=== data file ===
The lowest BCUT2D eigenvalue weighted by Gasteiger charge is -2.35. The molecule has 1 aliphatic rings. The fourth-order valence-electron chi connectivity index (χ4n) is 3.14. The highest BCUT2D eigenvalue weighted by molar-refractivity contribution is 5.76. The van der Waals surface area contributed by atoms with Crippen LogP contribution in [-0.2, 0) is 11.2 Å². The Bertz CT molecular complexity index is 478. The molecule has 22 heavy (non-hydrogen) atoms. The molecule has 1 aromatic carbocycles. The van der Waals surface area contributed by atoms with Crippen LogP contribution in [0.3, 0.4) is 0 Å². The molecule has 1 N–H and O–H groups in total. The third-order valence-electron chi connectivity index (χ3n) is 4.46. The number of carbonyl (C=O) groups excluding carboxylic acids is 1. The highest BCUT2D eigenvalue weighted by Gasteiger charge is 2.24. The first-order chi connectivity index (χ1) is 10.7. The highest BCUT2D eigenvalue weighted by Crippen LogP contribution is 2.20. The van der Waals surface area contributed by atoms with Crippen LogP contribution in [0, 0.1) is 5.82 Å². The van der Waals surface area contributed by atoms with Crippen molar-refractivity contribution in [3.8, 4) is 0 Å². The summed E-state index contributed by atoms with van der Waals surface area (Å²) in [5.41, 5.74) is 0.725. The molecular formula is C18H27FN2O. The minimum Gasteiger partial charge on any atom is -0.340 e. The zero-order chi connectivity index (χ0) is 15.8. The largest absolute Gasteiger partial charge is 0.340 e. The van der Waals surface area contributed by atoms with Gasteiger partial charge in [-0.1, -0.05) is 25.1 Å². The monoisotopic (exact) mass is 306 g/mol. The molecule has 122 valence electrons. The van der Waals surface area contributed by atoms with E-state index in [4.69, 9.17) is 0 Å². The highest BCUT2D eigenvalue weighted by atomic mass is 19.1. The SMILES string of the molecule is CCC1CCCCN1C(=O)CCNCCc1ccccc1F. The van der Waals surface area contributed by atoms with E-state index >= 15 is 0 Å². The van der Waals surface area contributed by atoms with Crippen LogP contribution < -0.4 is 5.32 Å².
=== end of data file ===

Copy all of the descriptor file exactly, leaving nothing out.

The lowest BCUT2D eigenvalue weighted by Gasteiger charge is -2.35. The molecule has 1 aliphatic rings. The fourth-order valence-electron chi connectivity index (χ4n) is 3.14. The highest BCUT2D eigenvalue weighted by molar-refractivity contribution is 5.76. The van der Waals surface area contributed by atoms with Crippen LogP contribution in [-0.2, 0) is 11.2 Å². The Bertz CT molecular complexity index is 478. The molecule has 22 heavy (non-hydrogen) atoms. The molecule has 1 aromatic carbocycles. The van der Waals surface area contributed by atoms with Crippen LogP contribution in [0.3, 0.4) is 0 Å². The molecule has 1 N–H and O–H groups in total. The third-order valence-electron chi connectivity index (χ3n) is 4.46. The number of carbonyl (C=O) groups excluding carboxylic acids is 1. The highest BCUT2D eigenvalue weighted by Gasteiger charge is 2.24. The first-order chi connectivity index (χ1) is 10.7. The highest BCUT2D eigenvalue weighted by Crippen LogP contribution is 2.20. The van der Waals surface area contributed by atoms with Crippen LogP contribution in [0, 0.1) is 5.82 Å². The van der Waals surface area contributed by atoms with Crippen molar-refractivity contribution in [3.8, 4) is 0 Å². The summed E-state index contributed by atoms with van der Waals surface area (Å²) in [5.41, 5.74) is 0.725. The molecular formula is C18H27FN2O. The minimum Gasteiger partial charge on any atom is -0.340 e. The zero-order chi connectivity index (χ0) is 15.8. The largest absolute Gasteiger partial charge is 0.340 e. The van der Waals surface area contributed by atoms with Gasteiger partial charge in [-0.1, -0.05) is 25.1 Å². The monoisotopic (exact) mass is 306 g/mol. The molecule has 122 valence electrons. The van der Waals surface area contributed by atoms with E-state index in [4.69, 9.17) is 0 Å². The highest BCUT2D eigenvalue weighted by atomic mass is 19.1. The SMILES string of the molecule is CCC1CCCCN1C(=O)CCNCCc1ccccc1F. The van der Waals surface area contributed by atoms with E-state index >= 15 is 0 Å². The van der Waals surface area contributed by atoms with Crippen LogP contribution < -0.4 is 5.32 Å².